Having read The End Times, it can explain the outbreak of insurgency in Kashmir in 1990. It wasn’t really an insurgency but rather a civil war between local pro-India elites and Pakistan-sponsored counter-elites. Elite overproduction resulted from massive expansion of education (especially higher education) in the 1950s-1980s, despite the economy remaining stagnant (including the Indian economy, which had to go to the IMF in 1990). Popular immiseration happened due to extensive corruption (the wealth pump) and this sharply increased income inequality.

The result was constant polarisation and battles between pro-India elites (the mainstream Kashmiri politicians/bureaucrats benefiting from the wealth pump) and Pakistan-sponsored counterelites (Islamic/pro-independence revolutionaries), which then resulted in the outbreak of insurgency in 1990 supported by Pakistan.

The End Times also explains why the insurgency died down. It died down because India experienced rapid economic growth in the 1990s-2000s, after the 1990 IMF-backed reform ended licence raj. This transformed Kashmiri agriculture from subsistence paddy farming to apple horticulture, as well as making Kashmir a centre for tourism. The Indian government was able to pour in billions of dollars for development. All of this relieved popular immiseration and reduced income inequality.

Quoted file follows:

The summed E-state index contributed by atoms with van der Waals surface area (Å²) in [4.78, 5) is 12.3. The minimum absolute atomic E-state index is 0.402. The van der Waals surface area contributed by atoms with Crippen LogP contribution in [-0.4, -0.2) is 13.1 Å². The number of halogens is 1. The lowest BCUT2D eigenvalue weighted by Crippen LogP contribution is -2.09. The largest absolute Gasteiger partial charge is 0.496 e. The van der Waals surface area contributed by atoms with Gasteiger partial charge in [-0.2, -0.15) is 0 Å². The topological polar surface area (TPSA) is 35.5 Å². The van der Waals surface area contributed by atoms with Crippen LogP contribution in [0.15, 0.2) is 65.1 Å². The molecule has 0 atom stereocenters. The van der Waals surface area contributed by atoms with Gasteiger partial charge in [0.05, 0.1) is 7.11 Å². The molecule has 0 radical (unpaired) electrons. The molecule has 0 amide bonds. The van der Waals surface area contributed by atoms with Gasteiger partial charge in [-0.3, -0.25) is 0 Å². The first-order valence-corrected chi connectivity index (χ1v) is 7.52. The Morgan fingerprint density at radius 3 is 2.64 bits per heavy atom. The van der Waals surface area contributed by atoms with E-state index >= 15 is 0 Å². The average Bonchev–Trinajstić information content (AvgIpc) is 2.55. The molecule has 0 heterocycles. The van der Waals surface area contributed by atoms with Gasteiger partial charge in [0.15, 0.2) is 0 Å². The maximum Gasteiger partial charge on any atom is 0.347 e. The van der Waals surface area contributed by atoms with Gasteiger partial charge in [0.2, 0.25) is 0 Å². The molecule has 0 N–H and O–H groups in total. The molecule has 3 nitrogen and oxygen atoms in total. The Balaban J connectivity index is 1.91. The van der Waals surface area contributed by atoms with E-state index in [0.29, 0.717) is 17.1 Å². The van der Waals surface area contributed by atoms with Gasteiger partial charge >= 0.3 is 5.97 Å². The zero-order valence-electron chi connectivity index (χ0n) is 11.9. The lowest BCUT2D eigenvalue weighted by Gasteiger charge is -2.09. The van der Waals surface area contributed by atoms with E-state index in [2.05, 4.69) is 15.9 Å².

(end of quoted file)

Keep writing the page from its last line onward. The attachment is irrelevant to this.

The Kashmiri surplus elites / elite aspirants were able to find jobs/business opportunities in a booming India (as well as in the booming GCC) (to the extent they weren’t able to enjoy the same within Kashmir itself).

Aatif Ahmad

You’re welcome, Peter. Alastair Lamb’s book ‘Kashmir – a disputed legacy’ talks about overproduction of university graduates in the 1980s as being a cause of the rise of forces alternative to the mainstream National Conference party of Kashmir, which had monopolised power. The rest is based on personal observation (I’m from Kashmir). I don’t think anyone has done a cliodynamic study of the insurgency, but the data should all be readily available, e.g. economic statistics, university enrollment, number of civil service jobs, job vacancies and applicants, etc.

Aatif Ahmad

Excerpt from Alastair Lamb’s book:

The State of Jammu and Kashmir in 1975 was indeed very different from that to which Sheikh Abdullah had returned from Aligarh some four and a half decades ago. In 1931, when Sheikh Abdullah’s Muslim Conference first saw the light of day, the State possessed a handful of university graduates whose potential prestige was, accordingly, very great indeed. Men like Sheikh Abdullah, G.M. Sadiq, Chaudhuri Ghulam Abbas and Mirza Afzal Beg were members of a very small elite. Leadership came naturally to such men. By 1975 university graduates in Jammu and Kashmir had long ceased to be rare phenomena. What was becoming relatively scarce, however, was the suitably employed (and adequately remunerated) graduate. Advances in education, as has happened in many another developing country, had not been accompanied by a corresponding expansion of opportunity. There had been considerable economic progress: the Indian Government, indeed, had at times gone out of its way to push money towards the State for obvious political reasons (in the first decade of Indian control, for example, it had spent over $100,000,000 in the State). However, as usual, the rich got richer and the not so rich became ever more disgruntled. Discontented qualified youth had become increasingly a feature of the State’s political activity. One obvious consequence was the increasing ease with which public disturbances arose, often from trifling causes.

Last edited 2 months ago by Aatif Ahmad